Talent Magnets ignore org charts. They believe they can get anyone in an organisation to work for them if they can uncover the person’s genius.

Finding native genius

Talent Magnets look for people that are smart in ways that can’t be measured through an IQ test:

  • quantitative analysis
  • verbal reasoning
  • creative genius
  • critical — ability to identify problems
  • finding a way through problems
  • strong learning orientation

Contrast with classic “intelligence” — the IQ test was originally developed by Alfred Binet on the assumption that lower intelligence signalled a need for more and different teaching, not the inability to learn.

What do people do exceptionally well, easily, and freely without condition? For these things they don’t necessarily need to be paid or rewarded, or often even asked.

  • What do they do better than anything else they do?
  • What do they do better than the people around them?
  • What do they do without effort?
  • What do they do without being asked?
  • What do they do readily without being paid?

People may not be aware of their own genius. “Fish discover water last”. Highlighting someone’s genius can help them develop further.

Becoming a Talent Magnet

  • Become a Genius Watcher
    1. Identify it. 
    Consider 7–8 people you work with, and repeatedly ask yourself “why are they great at what they do?” until you uncover their raw abilities.
    2. Test it. Ask them and others what they think.
    3. Work it. Make a list of 5 different roles that would utilise and expand each person’s genius (these could be formal roles or ad-hoc projects).
  • Pull Some Weeds
    Leaders most often know who the blockers are—the most common mistake is waiting too long to remove them. Don’t remove people quietly — huddle the team immediately afterwards and give people permission to think clearly again.

Although they removing blockers, Multipliers are not overprotective of their team such that they no longer have room to tackle their own problems and grow. “Nothing grows under a banyan tree”.

2. The Liberator vs. the Tyrant

Multipliers know people’s best thinking and work must be given, not taken. They liberate their team and create a safe environment for them to perform at their best, rather than operating a tyrannical rule that demotivates and closes people down.

Multipliers view the leader’s job as to put other people on stage, rather than take the stage themselves.

The 3 practices of a Liberator

  1. Create space
    Release others by restraining yourself. 
    Distinguish when you give hard opinions, versus soft opinions that are just ideas for people to consider in their own thinking.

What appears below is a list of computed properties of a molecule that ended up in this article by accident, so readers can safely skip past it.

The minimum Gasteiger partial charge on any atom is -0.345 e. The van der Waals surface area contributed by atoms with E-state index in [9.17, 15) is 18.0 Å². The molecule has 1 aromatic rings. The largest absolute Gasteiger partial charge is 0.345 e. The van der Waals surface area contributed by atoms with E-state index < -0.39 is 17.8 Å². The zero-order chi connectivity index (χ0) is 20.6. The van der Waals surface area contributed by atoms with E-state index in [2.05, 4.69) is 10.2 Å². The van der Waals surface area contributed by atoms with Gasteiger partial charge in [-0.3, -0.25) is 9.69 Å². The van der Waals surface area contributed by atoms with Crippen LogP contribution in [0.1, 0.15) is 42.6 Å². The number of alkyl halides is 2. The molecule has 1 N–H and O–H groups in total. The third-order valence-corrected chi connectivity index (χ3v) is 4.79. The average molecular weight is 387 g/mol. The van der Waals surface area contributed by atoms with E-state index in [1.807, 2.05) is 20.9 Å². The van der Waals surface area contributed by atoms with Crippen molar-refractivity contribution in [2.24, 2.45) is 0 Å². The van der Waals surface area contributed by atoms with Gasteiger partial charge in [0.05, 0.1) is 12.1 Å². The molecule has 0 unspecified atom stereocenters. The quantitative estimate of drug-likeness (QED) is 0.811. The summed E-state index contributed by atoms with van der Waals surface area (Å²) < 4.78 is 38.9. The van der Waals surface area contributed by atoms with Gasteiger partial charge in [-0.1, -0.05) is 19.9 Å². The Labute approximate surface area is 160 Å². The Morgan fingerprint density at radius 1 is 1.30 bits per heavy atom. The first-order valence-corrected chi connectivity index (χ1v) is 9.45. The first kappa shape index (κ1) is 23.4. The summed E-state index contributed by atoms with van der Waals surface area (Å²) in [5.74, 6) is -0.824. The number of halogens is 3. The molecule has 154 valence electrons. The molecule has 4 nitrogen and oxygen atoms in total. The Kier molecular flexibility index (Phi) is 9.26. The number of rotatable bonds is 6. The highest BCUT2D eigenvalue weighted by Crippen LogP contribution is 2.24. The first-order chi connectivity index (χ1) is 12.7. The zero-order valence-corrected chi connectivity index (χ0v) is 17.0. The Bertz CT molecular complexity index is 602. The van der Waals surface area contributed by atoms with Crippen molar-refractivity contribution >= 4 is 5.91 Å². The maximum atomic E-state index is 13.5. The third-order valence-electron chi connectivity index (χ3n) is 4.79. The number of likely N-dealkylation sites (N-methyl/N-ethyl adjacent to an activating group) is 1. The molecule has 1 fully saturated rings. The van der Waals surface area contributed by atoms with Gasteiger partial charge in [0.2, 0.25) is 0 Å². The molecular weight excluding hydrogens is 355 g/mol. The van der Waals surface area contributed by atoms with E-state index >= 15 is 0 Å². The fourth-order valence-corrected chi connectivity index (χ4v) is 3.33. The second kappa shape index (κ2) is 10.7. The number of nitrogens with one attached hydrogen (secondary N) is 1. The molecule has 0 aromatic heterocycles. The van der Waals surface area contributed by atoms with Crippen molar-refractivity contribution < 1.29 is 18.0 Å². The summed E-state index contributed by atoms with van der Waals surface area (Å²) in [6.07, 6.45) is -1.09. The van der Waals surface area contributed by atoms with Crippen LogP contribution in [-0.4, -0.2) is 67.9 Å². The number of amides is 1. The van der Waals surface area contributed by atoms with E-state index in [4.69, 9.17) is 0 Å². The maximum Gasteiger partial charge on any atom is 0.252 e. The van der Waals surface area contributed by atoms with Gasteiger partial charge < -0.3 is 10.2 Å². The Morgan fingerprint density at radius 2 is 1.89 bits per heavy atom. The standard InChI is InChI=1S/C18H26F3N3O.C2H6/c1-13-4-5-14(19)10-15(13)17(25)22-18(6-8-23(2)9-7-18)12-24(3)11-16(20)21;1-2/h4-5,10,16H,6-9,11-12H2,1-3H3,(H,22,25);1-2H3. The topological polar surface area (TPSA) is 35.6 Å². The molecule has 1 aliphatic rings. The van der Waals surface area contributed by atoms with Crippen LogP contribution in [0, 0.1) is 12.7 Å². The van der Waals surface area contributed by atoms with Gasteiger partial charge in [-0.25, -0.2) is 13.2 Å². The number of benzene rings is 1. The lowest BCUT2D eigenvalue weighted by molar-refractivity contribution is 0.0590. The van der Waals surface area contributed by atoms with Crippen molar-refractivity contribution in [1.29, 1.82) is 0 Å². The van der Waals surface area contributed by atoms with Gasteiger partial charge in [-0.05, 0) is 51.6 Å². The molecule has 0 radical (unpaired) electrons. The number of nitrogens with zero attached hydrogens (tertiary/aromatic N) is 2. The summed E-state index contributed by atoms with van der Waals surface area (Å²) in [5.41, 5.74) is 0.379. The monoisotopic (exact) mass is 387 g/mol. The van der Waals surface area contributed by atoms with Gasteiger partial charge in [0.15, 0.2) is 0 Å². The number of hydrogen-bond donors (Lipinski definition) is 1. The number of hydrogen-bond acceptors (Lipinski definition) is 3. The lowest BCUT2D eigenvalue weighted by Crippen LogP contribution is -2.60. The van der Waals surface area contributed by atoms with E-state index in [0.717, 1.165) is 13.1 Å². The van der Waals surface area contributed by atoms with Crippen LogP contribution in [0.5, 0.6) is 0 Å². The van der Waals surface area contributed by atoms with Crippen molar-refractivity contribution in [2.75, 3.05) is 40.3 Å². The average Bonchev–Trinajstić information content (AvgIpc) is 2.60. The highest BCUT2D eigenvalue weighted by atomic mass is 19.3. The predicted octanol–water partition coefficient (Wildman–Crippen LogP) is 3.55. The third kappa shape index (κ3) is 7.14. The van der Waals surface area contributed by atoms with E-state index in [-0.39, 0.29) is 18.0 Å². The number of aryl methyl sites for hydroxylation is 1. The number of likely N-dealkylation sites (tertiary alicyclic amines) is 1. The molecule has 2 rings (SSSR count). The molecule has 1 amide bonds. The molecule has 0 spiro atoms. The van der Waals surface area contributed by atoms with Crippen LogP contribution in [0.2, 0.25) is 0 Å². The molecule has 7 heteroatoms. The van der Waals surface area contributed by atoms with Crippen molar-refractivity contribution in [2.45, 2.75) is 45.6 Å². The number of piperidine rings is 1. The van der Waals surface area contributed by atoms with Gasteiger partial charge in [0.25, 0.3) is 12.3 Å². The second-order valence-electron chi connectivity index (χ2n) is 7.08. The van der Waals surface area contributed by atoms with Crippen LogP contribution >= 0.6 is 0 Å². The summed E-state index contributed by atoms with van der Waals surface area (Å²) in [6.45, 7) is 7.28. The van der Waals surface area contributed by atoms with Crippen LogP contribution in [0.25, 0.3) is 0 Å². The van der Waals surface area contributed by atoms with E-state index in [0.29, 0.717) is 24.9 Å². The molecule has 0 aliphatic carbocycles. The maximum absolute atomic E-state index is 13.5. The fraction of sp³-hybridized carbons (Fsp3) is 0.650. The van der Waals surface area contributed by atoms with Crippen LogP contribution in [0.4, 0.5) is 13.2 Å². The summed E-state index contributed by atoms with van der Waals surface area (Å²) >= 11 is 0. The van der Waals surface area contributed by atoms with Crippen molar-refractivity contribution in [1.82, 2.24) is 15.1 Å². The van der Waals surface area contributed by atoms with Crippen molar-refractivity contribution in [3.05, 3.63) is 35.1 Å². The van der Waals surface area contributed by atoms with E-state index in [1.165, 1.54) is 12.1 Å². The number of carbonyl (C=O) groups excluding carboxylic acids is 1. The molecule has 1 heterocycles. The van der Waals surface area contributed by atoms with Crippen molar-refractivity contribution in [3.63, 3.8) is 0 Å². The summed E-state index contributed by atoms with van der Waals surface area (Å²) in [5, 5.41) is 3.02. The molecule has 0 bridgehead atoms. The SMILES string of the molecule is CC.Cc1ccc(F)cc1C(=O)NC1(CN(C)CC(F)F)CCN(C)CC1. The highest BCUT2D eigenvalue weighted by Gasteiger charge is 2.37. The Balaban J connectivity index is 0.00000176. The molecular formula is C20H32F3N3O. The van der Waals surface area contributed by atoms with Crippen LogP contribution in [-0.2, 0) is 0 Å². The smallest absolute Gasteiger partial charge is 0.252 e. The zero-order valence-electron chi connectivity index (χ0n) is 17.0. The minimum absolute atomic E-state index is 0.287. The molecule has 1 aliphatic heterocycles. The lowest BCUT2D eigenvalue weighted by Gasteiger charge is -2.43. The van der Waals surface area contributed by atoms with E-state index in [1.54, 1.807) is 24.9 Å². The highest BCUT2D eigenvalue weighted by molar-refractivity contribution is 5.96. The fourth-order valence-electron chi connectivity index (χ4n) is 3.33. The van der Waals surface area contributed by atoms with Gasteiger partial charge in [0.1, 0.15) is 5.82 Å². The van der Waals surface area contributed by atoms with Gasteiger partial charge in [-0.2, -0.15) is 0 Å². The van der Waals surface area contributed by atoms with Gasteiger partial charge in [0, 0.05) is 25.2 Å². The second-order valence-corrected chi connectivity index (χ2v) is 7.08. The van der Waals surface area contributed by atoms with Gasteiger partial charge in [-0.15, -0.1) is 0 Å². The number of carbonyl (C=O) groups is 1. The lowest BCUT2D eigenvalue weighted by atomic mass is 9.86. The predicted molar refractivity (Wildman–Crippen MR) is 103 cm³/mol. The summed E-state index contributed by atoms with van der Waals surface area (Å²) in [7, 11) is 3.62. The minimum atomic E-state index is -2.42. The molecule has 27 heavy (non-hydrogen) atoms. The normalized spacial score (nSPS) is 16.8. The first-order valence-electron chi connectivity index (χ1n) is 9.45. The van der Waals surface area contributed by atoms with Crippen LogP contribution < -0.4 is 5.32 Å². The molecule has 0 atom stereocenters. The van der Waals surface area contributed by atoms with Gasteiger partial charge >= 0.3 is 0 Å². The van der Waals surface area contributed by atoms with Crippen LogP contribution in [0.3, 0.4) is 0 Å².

Shift the ratio of listening to talking. Multipliers are not just good listeners—they’re ferocious. Multipliers listen most of the time.
    Operate consistently. Of manner, behaviour. This enables others to know when it’s their turn, and creates safety.
    Level the playing field. Multipliers amplify quieter voices to ensure balance.
  2. Demand best work
    Defend the standard. 
    Know when someone is below their usual performance, and stretch them to grow. “Is this your best work?”
    Distinguish best work from outcomes. Being held to particular outcomes produces stress. Multipliers expect high standards — they have zero tolerance for not running an experiment. But they hold their team accountable for execution, not results.
  3. Generate rapid learning cycles
    - Admit and share their own mistakes. 
    This gives others permission to make and recover from their own.
    - Insist on learning from mistakes.

Becoming a Liberator

  1. Play your poker chips. Limit how many times you can speak in a meeting, forcing you to choose your moments.
  2. Label your opinions. Distinguish clearly between random musings, opinion, and policy decision. Call out soft vs. hard opinions.
  3. Make your mistakes known.

Multipliers still place great demands on their teams, pushing them to achieve their best. But they do so in a way that creates safety and opens people up.

Multipliers are still hard-edged leaders — they’re typically not soft feel-good types. They create an environment that’s intense rather than tense.

3. The Challenger vs. the Know-it-all

The number 1 difference between a Nobel prize winner and others is not IQ or work ethic, but that they ask bigger questions. — Peter Drucker

Know-it-alls give directives that showcase how much they know. As a result they limit what their organisation can achieve to what they themselves know how to do. The organisation uses it’s energy to deduce what the boss thinks.

Challengers define opportunities that challenge people to go beyond what they know how to do. As a result they get an organisation that understands the challenge and has the focus and energy to take it on.